1. One thing that helps
A bionic hand directly fused to bones, muscles and nerves has changed the life of a 50 year old Swedish amputee. The prosthetic limb called Mia Hand has helped Karin get back to around 80% of her usual daily living and given her the ability to move all 5 fingers with a success rate of 95%!
A technique called osseointegration was used to achieve this fusion. The bone is made to grow around the prosthetics to attach it and achieve a fusion of body and electronics. A muscle graft from her leg was used to give her nerves and muscles something to attach to. Electrodes that amplify signals are also present in the implant.
Since the Mia Hand is directly attached to the bone, it’s more comfortable than conventional prosthetics. It is also more responsive, thanks to nerve signals being more consistent and reliable. The result is a fourfold increase in performance compared to ordinary prosthetics.
2. One to be wary of
Have you been Flipper Zero’ed?
If your iPhone has been receiving bulk random Bluetooth pairing requests, you may be near a malicious Flipper Zero. The Flipper Zero is a pen-testing tool (used to test that tech systems can handle a hacker attack) that can read and emulate a variety of radio waves like RFID, NFC, Bluetooth, and Wi-Fi. It looks like a harmless device but due to its open-source design, anyone is free to load their chosen firmware. And that’s how attackers can turn the Flipper Zero into flipping your phones.
The Flipper Zero can be used to send large volumes of random pairing requests that make your gadget – iPhone, Android or Windows – unbearable to use. Not only that, the device can cause iPhones running on iOS 17 (but strangely not earlier versions) to crash and lead to a reboot.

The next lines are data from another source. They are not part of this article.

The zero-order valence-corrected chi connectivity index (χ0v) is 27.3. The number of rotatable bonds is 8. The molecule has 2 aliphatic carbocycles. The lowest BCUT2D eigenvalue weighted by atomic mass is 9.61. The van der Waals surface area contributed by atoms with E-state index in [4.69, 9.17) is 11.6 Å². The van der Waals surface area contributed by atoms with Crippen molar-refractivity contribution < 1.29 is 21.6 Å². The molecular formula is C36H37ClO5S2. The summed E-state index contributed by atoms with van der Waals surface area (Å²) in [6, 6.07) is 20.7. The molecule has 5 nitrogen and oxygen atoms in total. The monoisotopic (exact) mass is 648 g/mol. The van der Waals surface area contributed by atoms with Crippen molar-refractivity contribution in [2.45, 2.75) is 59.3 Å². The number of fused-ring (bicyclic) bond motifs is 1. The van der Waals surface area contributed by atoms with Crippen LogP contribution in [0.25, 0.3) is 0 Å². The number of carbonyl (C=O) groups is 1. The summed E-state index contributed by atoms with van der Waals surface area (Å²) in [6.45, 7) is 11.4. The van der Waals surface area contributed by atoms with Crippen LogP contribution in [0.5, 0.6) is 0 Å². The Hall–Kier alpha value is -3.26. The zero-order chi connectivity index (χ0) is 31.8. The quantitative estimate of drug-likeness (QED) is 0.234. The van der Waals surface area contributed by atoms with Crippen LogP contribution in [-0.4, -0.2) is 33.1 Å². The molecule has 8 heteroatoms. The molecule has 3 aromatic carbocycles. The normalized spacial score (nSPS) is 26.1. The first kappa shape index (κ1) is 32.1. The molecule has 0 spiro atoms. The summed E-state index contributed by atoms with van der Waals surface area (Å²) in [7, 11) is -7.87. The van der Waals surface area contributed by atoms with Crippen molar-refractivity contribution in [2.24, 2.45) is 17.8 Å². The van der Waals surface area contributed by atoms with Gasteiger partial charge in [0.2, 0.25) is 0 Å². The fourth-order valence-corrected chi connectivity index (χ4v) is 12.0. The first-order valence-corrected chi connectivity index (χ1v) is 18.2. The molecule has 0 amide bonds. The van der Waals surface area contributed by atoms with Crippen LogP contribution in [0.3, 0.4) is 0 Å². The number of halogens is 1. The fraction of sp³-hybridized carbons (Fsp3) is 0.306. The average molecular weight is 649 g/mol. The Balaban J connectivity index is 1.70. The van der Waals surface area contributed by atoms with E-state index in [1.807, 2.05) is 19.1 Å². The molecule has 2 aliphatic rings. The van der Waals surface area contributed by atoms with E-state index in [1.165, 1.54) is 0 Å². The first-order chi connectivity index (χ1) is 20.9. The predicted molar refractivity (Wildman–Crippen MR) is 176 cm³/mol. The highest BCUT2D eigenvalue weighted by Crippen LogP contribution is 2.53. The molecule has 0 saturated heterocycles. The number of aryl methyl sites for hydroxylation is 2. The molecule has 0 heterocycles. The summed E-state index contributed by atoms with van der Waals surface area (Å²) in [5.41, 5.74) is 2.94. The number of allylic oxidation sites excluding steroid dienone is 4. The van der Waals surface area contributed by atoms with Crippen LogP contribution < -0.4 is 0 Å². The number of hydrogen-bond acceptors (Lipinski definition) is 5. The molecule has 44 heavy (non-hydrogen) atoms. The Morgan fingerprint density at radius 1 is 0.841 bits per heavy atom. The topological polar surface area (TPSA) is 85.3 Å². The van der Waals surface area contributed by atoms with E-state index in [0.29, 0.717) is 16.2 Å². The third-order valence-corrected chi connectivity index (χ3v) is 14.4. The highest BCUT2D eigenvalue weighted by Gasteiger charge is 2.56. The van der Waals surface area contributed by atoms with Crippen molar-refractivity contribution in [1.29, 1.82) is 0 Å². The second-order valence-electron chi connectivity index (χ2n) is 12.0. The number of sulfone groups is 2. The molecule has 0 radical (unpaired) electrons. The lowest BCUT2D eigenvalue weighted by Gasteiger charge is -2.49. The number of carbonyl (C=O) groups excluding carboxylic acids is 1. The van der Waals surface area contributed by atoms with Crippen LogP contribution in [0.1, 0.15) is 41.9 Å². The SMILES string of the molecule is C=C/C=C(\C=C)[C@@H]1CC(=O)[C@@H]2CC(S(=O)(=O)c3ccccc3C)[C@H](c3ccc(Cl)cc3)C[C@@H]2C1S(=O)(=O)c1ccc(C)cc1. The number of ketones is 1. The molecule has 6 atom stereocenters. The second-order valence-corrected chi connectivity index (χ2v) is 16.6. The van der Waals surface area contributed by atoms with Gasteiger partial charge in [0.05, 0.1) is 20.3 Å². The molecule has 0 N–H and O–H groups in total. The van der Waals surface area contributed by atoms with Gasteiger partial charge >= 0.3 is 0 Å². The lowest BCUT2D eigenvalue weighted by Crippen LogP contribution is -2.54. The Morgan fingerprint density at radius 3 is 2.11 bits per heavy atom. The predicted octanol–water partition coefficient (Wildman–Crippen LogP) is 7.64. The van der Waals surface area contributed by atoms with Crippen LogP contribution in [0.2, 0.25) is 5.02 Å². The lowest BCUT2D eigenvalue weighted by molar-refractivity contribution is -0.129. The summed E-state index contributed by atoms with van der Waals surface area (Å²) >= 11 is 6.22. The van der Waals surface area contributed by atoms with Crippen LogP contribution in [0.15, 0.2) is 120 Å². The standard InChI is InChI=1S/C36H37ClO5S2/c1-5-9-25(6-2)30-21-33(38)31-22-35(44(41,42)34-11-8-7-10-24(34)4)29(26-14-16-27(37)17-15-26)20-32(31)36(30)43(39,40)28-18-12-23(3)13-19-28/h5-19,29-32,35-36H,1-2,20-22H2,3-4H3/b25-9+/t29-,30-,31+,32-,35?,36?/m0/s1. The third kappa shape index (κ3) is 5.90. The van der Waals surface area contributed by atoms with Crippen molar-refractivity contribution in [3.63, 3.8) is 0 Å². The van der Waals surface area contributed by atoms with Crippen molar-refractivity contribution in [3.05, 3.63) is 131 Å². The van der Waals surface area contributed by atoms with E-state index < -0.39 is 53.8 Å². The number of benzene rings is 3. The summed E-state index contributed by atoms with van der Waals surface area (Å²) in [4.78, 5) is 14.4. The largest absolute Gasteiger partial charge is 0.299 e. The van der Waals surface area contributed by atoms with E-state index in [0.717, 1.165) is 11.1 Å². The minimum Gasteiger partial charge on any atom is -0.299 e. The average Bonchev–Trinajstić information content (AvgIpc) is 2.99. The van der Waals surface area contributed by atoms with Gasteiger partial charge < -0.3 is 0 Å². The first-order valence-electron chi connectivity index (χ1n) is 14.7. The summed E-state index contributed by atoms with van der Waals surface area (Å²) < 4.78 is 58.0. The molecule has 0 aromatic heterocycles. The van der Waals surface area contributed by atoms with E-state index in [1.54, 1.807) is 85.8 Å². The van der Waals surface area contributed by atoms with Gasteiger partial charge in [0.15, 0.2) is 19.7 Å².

How can you protect yourself? Currently, the only way is to manually turn your Bluetooth off if this starts happening to you. This means you’ll have to forgo the convenience of instantaneous pairing with your usual accessories, but at least, your phone won’t crash!
3. One to amaze
“Fashion doesn’t have to be static. It can be dynamic and even interactive. And we’re excited for a future where there’s more ways to express yourself,” says Christine Dierk, Adobe researcher, as she demonstrates Project Primrose.
Don’t know what to wear today? That’s OK you can change your mind as you walk! Project Primrose is a “digital dress”. It is a sequin dress stitched with liquid crystals that act as mini-screens and it can change its design with the click of a button.
But it’s got more up its sleeve (ok no sleeves) with built-in sensors that allow it to respond to the wearer’s movements, changing based on the flow of how you move. This technology has many applications for dynamic style. It could be integrated into clothing, furniture, and whatever you need. A game changer for fashion and interior design.